[Newbie] I bought an used canoe and now I don't know if I made the right choice [PICs inside]

If you want to buy the seat hanger, here’s a link. Also gives you an idea what it looks like if you just want to make it yourself.



Let’s say you attach 2 seats, 2 thwarts, and a center yoke. At 2 bolts each there will be 10 holes in each side. If you don’t take special measures then there’s ten leaks in each side. These items can be anywhere from 1" to 2"" down from the gunwale. These potential leaks reduces freeboard by that amount. May not be a big deal to some but I’d rather avoid it if possible. There are times when I heel my solo canoe to the rail.
How are the thwarts on that boat mounted?


In my boat? There is an L bracket that seems being pushed under the inwale and “screwed” in with rivets. You said that yourself unless you meant to respond to pgeorg. I only have 1 center yoke, my canoe being only 14’’

If I were to bolt thru the gunwale I would not lose any freeboard, will I ?

A gunwale is a rail that runs along the top of each side. The part of the gunwale that projects out on the outside is the outwale and the part that projects over the interior side is the inwale. In most modern non-metal canoes the seats, thwarts, and any yoke are hung from the inwale from bolts going downward through the inwale, then some sort of spacers (block, tubes, etc.), then through the seat thwart, yoke. and the side of the canoe is not penetrated. Do you not have thwarts?

The picture that accompanies the original post shows an inwale that lays flat and seat hangers that are slid under the gunwale and riveted in place. No way to hang stuff on bolts with this configuration.


I understand that, the original point is that if the seats are lowered, holes will be punched in the side of the hull and the precautions that attend that method. I was merely explaining how most modern canoes avoid that. My comment was not intended to be a solution for him, just general information. I think the OP was not familiar with this system. Those “L” brackets are one reason I would have advised not to buy this boat. Those single brackets, over time will eventually have some movement and the metal rivets will enlarge the fiberglass holes. Additionally most of those metal brackets will sag over time.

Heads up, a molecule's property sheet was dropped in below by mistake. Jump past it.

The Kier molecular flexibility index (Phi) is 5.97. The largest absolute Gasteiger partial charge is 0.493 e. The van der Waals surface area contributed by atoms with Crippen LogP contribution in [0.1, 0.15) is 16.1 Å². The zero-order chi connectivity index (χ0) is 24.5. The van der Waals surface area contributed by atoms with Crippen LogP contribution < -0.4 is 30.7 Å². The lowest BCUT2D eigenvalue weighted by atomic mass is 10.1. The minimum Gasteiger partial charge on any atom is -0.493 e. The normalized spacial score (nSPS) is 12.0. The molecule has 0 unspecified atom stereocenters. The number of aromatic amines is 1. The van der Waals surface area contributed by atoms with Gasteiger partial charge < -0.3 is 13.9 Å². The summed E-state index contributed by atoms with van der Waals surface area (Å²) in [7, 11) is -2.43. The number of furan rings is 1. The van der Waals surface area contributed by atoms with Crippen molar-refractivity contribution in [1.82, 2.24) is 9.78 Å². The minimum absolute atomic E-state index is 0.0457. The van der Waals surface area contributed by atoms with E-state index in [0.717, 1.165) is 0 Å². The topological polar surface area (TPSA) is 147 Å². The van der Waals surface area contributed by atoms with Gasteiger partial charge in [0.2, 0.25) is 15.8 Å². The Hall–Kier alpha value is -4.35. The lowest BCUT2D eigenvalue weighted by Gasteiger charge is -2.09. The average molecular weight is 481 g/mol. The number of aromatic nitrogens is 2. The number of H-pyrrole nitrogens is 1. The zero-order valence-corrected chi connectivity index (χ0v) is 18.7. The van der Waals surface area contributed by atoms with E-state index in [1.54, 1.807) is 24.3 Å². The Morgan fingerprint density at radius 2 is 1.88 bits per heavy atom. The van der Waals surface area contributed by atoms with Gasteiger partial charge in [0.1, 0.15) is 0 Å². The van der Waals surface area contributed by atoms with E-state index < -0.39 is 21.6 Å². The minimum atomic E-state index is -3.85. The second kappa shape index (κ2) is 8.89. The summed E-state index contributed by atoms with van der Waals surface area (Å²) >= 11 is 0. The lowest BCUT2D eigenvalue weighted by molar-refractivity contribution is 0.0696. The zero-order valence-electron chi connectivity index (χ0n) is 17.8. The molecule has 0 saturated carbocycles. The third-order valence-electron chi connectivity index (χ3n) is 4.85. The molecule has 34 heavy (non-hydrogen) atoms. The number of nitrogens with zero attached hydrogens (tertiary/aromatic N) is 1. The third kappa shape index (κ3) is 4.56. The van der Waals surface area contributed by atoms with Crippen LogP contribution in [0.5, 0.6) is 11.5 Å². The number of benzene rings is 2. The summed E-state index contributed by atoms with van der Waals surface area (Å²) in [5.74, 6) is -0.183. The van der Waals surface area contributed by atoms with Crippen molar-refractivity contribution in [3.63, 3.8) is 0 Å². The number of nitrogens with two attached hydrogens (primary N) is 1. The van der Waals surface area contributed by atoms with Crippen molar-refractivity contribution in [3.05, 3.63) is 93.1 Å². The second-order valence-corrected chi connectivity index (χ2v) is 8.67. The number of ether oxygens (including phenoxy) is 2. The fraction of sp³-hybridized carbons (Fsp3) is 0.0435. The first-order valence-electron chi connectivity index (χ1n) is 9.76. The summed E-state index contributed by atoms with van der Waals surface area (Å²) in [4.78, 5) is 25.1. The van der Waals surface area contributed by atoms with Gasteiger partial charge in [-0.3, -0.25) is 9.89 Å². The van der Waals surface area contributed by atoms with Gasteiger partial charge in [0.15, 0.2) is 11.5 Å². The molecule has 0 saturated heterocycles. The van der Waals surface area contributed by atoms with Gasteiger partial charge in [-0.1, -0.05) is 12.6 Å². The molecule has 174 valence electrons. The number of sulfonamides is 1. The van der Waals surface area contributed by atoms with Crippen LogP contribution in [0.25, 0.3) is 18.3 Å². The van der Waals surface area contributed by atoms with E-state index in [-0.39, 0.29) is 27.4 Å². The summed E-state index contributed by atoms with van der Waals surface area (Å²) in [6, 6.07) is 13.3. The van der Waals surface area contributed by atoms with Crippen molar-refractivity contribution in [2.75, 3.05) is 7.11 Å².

Those are all the hanging kits I have found online, unfortunately all of them are from shops located in the US. What differences there are between those and an aluminum angle found at home depot?image

I would rather not spend 60 dollars on this.
Likewise can I buy the individual hardware pieces for the hanging kit?


Ok now we are getting to the bottom of this. The bottom picture shown is hardware that would be used to hang a seat from the gunwale when that gunwale has an overhang on the inside that you could drill for the bolts. Your canoe does not appear to have that overhang.

The angle stock from Home depot is a bit thick. It would be hard to slide under the gunwale, and if you did the seat would be right at gunwale level. You don’t want it that high as the boat would be a bit unstable.

The black hanger that you have pictured is the best bet because you can put enough rivets in it to avoid the problem that Pagayeur mentioned above. If you find some flat flat stock aluminum that is a bit thinner than 1/8 you could make your own by bending a 90 degree flange on it. If not, check out the link and buy them there.



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Thanks for all your feedback, I wanted to show you the end result.
Things I learned along the way:

  • Using resin to patch fiberglass. We found 3 weak spots in the center keel, removed all the old fiber and patching it
  • Learned what rivets were, learned how to use a rivet gun
  • Ordered and manufacture wenonah style brackets. 11’’ x 5’’ x 1/16’’
  • Ordered new seats, a new yoke, mounted everything with 10# 2’ 1/2 long machine screws

All in all I am happy with the repairs. They may not have been worth, I am not confident in the canoe’s overall quality. The hull flexes extremely when moving my weight up and down in water and if I step on it (out of water) I hear lots of little cracking noises.

Anyway I wanted you all to have a final update, I am taking this thing down RII rapids on the weekend for a 60km 1 night canoe camping trip.

To conclude pic of me squatting the canoe :slight_smile:

I would add another layer of glass on the keel that is much wider, say 3-4 inches. Your seat drops are funky but will probably work. I would remove the little end blocks under the seats.

Now you are a canoe fixer and salvage canoeist. Welcome to the club. I have been doing it for over 40 years. We can fix anything.